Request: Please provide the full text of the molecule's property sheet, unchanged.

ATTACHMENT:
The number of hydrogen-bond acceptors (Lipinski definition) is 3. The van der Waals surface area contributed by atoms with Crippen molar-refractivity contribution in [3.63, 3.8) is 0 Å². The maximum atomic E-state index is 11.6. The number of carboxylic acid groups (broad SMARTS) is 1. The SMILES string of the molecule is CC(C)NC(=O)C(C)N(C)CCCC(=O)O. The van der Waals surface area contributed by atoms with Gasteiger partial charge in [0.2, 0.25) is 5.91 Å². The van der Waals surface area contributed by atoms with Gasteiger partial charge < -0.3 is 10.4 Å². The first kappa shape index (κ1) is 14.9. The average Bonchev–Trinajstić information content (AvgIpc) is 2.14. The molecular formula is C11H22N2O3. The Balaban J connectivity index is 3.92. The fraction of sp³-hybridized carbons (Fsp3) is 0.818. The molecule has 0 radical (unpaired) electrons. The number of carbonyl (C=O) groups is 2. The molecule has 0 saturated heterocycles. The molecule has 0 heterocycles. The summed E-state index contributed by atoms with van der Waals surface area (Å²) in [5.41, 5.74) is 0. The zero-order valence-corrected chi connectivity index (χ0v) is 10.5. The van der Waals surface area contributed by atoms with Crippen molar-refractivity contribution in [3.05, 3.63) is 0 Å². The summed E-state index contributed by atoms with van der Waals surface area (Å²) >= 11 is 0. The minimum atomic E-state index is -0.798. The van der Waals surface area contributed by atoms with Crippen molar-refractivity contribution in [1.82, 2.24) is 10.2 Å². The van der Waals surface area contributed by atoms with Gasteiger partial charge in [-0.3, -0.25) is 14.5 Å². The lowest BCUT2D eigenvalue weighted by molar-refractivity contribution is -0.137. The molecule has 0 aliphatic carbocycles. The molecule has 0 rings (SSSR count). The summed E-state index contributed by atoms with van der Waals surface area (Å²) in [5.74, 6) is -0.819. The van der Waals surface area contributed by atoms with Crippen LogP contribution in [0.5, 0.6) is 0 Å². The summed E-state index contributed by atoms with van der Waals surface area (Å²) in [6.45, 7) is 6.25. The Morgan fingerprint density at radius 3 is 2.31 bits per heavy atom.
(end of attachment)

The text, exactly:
The number of hydrogen-bond acceptors (Lipinski definition) is 3. The van der Waals surface area contributed by atoms with Crippen molar-refractivity contribution in [3.63, 3.8) is 0 Å². The maximum atomic E-state index is 11.6. The number of carboxylic acid groups (broad SMARTS) is 1. The SMILES string of the molecule is CC(C)NC(=O)C(C)N(C)CCCC(=O)O. The van der Waals surface area contributed by atoms with Gasteiger partial charge in [0.2, 0.25) is 5.91 Å². The van der Waals surface area contributed by atoms with Gasteiger partial charge < -0.3 is 10.4 Å². The first kappa shape index (κ1) is 14.9. The average Bonchev–Trinajstić information content (AvgIpc) is 2.14. The molecular formula is C11H22N2O3. The Balaban J connectivity index is 3.92. The fraction of sp³-hybridized carbons (Fsp3) is 0.818. The molecule has 0 radical (unpaired) electrons. The number of carbonyl (C=O) groups is 2. The molecule has 0 saturated heterocycles. The molecule has 0 heterocycles. The summed E-state index contributed by atoms with van der Waals surface area (Å²) in [5.41, 5.74) is 0. The zero-order valence-corrected chi connectivity index (χ0v) is 10.5. The van der Waals surface area contributed by atoms with Crippen molar-refractivity contribution in [3.05, 3.63) is 0 Å². The summed E-state index contributed by atoms with van der Waals surface area (Å²) >= 11 is 0. The minimum atomic E-state index is -0.798. The van der Waals surface area contributed by atoms with Crippen molar-refractivity contribution in [1.82, 2.24) is 10.2 Å². The van der Waals surface area contributed by atoms with Gasteiger partial charge in [-0.3, -0.25) is 14.5 Å². The lowest BCUT2D eigenvalue weighted by molar-refractivity contribution is -0.137. The molecule has 0 aliphatic carbocycles. The molecule has 0 rings (SSSR count). The summed E-state index contributed by atoms with van der Waals surface area (Å²) in [5.74, 6) is -0.819. The van der Waals surface area contributed by atoms with Crippen LogP contribution in [0.5, 0.6) is 0 Å². The summed E-state index contributed by atoms with van der Waals surface area (Å²) in [6.45, 7) is 6.25. The Morgan fingerprint density at radius 3 is 2.31 bits per heavy atom.